As the Centers for Disease Control and Prevention (CDC) admitted that he previous Ebola guidance was confusing and inadequate, and health care workers felt unprepared, federal health officials issued new guidelines Monday to promote head-to-toe protection for health workers treating Ebola patients.
Workers at Texas Health Presbyterian Hospital were trying to follow earlier CDC guidance. Organizations representing nurses and other health workers have pressed the CDC, saying the old advice was confusing and inadequate, and health workers felt afraid and unprepared.
It’s not clear exactly how the two nurses at Texas Health Presbyterian Hospital became infected, but clearly there was some kind of problem, said Dr. Tom Frieden, director of the Centers for Disease Control and Prevention.
“The bottom line is the guidelines didn’t work for that hospital,” Frieden said, in announcing the revised guidelines Monday evening.
The incident with the two nurses made it clear that U.S. health-care workers must cover all parts of their skin with protective gear when treating patients, because the level of care that hospitals in this country provide for Ebola patients includes “more hands-on nursing care and more high risk procedures.”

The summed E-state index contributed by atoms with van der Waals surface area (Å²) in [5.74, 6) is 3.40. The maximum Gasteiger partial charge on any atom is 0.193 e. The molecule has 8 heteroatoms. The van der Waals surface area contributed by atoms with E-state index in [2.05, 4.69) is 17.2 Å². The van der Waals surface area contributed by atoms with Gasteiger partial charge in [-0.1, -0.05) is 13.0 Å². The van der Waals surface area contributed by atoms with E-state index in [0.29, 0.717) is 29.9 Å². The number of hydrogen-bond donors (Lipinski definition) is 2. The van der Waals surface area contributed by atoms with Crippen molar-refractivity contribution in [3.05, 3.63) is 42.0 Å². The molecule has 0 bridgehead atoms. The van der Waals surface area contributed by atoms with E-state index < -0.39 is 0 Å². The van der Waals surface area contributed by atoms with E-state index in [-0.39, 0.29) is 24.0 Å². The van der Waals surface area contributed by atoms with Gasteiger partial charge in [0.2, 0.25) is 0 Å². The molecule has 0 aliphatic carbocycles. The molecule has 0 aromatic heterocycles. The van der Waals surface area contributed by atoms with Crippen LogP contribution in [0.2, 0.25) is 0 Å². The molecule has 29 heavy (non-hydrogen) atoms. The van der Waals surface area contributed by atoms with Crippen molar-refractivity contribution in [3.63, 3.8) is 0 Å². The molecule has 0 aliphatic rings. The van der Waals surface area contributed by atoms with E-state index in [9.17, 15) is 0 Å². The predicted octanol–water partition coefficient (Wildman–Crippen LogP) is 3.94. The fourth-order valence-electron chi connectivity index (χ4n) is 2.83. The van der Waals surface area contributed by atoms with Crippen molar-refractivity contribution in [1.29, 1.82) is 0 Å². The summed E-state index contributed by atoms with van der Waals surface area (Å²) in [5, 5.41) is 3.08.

The agency is also toughening its guidelines to emphasize some steps taken in Africa: rigorous training requiring health-care workers to be fully versed in putting on and taking off protective gear before they are allowed to treat Ebola patients, Dr. Frieden said. A trained monitor must supervise health-care workers as they don and doff their equipment, he said.
“The greatest risk in Ebola care is in the taking off of whatever equipment a health care worker has on,” Dr. Frieden said. The process, he says, must be “ritualized.”
The CDC cannot require hospitals to follow the guidance; it’s merely official advice. But these are the rules hospitals are following as they face the possibility of encountering patients with a deadly infectious disease that a few months ago had never been seen in this country.
The CDC guidance was expected as early as Saturday, but its release has been pushed back while it continues to go through review by experts and government officials.
Apparently the older guidelines were designed for dealing with Ebola in Africa, as opposed to the U.S. healthcare system where hospitals use invasive, life-saving equipment like dialysis machines.
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